About PolySearch2


Overview

PolySearch 2.0 is a web server for text mining and semi-automated discovery of text associations between various types of biomedical entities.


What is PolySearch 2.0 ?

A critical task in biomedical text mining is to discover potential associations between various types of biomedical entities. PolySearch 2.0 (polysearch.ca) is an online text-mining system for identifying relationships between human diseases, genes, proteins, drugs, metabolites, toxins, metabolic pathways, organs, tissues, subcellular organelles, positive health effects, negative health effects, drug actions, Gene Ontology terms, MeSH terms, ICD-10 medical codes, biological taxonomies and chemical taxonomies. PolySearch 2.0 supports a generalized 'Given X, find all associated Ys' query, where X and Y can be selected from the aforementioned biomedical entities. For example, 'Find all associated diseases with Bisphenol A'. PolySearch 2.0 searches for associations against comprehensive collections of free-text corpora, including local versions of MEDLINE abstracts, PubMed Central full-text articles, Wikipedia full-text articles, and US Patent application abstracts. PolySearch 2.0 also searches 14 widely used, text-rich biological databases such as UniProt, DrugBank and HMDB to improve its accuracy and coverage. PolySearch 2.0 maintains an extensive thesaurus of biological terms and exploits the latest search engine technology to rapidly retrieve relevant articles and databases records. PolySearch 2.0 also generates, ranks, and annotates associative candidates and present results with relevancy statistics and highlighted key sentences to facilitate user interpretation.


What's new in PolySearch 2.0

PolySearch was first published in the 2008 NAR Web Server Issue and has been cited 140+ times to date. It was one of the first web-enabled text mining tools to support comprehensive and associative text searches of PubMed abstracts. It is quite popular and has handled more than 23,500 jobs since 2009. A key limitation with PolySearch has been the long search times (2-3 minutes) and its small number of searchable databases.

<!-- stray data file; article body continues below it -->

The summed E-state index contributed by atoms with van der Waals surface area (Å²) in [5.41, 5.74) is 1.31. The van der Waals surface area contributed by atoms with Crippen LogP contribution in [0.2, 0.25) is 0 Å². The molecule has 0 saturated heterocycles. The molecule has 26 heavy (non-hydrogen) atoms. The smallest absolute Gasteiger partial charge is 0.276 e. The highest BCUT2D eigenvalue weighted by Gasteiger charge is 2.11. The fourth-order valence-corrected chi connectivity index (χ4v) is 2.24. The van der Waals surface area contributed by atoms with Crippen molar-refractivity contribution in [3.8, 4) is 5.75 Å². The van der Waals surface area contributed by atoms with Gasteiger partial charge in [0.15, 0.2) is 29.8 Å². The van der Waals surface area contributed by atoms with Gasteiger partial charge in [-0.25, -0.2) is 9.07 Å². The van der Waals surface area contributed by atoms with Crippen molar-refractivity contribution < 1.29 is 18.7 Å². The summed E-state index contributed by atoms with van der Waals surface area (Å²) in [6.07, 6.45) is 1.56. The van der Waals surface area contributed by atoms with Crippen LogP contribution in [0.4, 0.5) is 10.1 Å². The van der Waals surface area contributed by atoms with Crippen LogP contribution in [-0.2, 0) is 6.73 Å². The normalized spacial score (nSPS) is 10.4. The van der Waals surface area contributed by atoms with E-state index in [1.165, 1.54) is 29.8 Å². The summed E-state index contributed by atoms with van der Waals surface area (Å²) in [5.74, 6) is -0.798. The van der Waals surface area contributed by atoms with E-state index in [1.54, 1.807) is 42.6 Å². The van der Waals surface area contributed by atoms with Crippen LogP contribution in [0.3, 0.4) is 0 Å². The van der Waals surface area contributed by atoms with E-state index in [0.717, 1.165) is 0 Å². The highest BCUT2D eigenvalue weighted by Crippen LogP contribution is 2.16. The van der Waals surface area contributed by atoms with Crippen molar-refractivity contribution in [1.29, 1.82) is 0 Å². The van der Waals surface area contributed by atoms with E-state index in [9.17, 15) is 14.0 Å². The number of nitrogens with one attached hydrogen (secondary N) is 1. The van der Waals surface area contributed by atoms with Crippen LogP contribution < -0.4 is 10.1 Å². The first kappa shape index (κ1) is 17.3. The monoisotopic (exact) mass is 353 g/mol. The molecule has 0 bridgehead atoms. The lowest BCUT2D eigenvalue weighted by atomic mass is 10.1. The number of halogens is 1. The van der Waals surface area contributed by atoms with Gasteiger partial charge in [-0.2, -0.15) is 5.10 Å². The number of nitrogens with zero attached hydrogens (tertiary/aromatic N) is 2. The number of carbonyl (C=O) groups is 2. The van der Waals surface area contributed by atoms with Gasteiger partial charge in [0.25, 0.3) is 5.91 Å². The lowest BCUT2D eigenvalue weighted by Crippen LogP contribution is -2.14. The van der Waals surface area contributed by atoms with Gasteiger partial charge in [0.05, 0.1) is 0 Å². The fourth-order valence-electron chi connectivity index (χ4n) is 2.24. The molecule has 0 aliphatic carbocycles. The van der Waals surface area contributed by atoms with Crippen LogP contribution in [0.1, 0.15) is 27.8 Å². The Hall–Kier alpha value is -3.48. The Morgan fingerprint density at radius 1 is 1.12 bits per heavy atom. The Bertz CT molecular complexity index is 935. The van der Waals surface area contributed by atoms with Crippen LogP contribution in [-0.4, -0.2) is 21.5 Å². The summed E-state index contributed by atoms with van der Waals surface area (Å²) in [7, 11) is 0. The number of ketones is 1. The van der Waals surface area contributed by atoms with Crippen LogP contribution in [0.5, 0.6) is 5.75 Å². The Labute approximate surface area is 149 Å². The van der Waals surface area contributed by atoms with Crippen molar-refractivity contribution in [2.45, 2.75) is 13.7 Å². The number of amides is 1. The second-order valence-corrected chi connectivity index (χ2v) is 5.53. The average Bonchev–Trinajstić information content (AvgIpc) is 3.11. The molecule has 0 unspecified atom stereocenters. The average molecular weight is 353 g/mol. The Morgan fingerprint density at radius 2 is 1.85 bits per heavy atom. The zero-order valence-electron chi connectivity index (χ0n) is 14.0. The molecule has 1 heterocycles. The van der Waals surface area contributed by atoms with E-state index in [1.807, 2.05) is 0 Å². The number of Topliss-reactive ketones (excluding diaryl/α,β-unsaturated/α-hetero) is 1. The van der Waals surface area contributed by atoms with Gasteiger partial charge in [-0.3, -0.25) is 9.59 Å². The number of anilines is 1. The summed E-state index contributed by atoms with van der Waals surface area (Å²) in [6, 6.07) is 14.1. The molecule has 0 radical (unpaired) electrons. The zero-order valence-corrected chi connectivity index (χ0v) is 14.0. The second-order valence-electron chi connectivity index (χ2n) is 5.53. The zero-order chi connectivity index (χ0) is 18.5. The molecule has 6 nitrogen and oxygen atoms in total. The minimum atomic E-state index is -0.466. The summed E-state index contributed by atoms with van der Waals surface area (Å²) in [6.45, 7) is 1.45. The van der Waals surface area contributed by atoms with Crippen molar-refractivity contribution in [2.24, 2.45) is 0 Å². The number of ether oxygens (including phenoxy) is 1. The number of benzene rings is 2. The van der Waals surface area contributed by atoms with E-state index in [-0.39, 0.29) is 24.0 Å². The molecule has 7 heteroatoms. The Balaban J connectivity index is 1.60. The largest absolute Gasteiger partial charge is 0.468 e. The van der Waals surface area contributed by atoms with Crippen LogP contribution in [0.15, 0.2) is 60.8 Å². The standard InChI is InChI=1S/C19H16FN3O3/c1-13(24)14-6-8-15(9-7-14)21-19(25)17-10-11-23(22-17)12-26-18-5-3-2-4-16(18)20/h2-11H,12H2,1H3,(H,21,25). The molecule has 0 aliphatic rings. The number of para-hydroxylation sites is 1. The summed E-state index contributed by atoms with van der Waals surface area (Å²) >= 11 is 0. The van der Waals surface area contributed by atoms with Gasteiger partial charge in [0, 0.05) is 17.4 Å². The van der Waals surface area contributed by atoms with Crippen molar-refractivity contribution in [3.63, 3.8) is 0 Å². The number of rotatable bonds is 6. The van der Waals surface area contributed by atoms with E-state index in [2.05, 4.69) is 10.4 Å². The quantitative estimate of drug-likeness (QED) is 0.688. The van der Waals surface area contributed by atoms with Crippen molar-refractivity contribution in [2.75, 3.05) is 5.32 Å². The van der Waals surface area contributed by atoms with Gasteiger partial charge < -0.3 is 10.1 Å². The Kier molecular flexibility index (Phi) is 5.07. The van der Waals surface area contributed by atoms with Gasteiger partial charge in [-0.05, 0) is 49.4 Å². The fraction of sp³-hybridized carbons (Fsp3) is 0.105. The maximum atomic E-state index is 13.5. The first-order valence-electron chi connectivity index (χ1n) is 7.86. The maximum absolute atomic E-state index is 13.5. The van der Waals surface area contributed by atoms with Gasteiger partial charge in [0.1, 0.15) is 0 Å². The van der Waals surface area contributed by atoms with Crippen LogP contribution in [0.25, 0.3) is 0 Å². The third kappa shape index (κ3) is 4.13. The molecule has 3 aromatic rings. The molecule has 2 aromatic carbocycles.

The major updates for PolySearch version 2.0 include:

  1. A complete re-implementation the underlying text-mining framework based on the latest search engine technology (Elasticsearch). This has lead to the ability to search against all thesaurus types simultaneously with significant performance improvement and a nearly 25X acceleration in search times.
  2. A complete upgrade and re-implementation of the web interface using the latest web technologies standards (HTML5 & Twitter Bootstrap). The new server features a quick search mode and an advanced mode for experienced users with optional configurations. The new web interface is also compatible with mobile devices.
  3. Significantly expanded custom thesauri from 9 to 20 categories, and from just 3000 to over 1.13 million term entries. In particular we have expanded the thesauri to include toxins, food metabolites, biological taxonomies, pathways, as well as Gene Ontology, MeSH terms, and ICD-10 codes. The thesauri also feature many manually curated terms and synonyms for health effects, drug effects, adverse effects, and chemical taxonomies.
  4. Significantly expanded number of text corpora and databases (by >80%) to include a total of 6 free-text corpora and 14 bioinformatics databases. The latest server searches against over 43 million articles covering Medline abstracts, PubMed Central full-text, Wikipedia articles, US Patent abstracts, and open access textbooks.
  5. Significantly expanded support for caching and updating capability. Cache keeps track of the latest computed results and provides almost instant feedback. New documents are automatically retrieved and indexed to ensure that our corpora contain latest documents.


Where's the original PolySearch website?

If you wish to access the original PolySearch (PolySearch 1.0) website, please click here.

Authors

  • Yifeng Liu, University of Alberta, Edmonton, Canada (yifeng at ualberta.ca),
  • Yongjie Liang, University of Alberta, Edmonton, Canada (yongjiel at ualberta.ca),
  • David Wishart, University of Alberta, Edmonton, Canada (dwishart at ualberta.ca)

Citations



This project is supported by the Canadian Institutes of Health Research (award #111062), Alberta Innovates - Health Solutions, and by The Metabolomics Innovation Centre (TMIC), a nationally-funded research and core facility that supports a wide range of cutting-edge metabolomic studies. TMIC is funded by Genome Alberta, Genome British Columbia, and Genome Canada, a not-for-profit organization that is leading Canada's national genomics strategy with $900 million in funding from the federal government.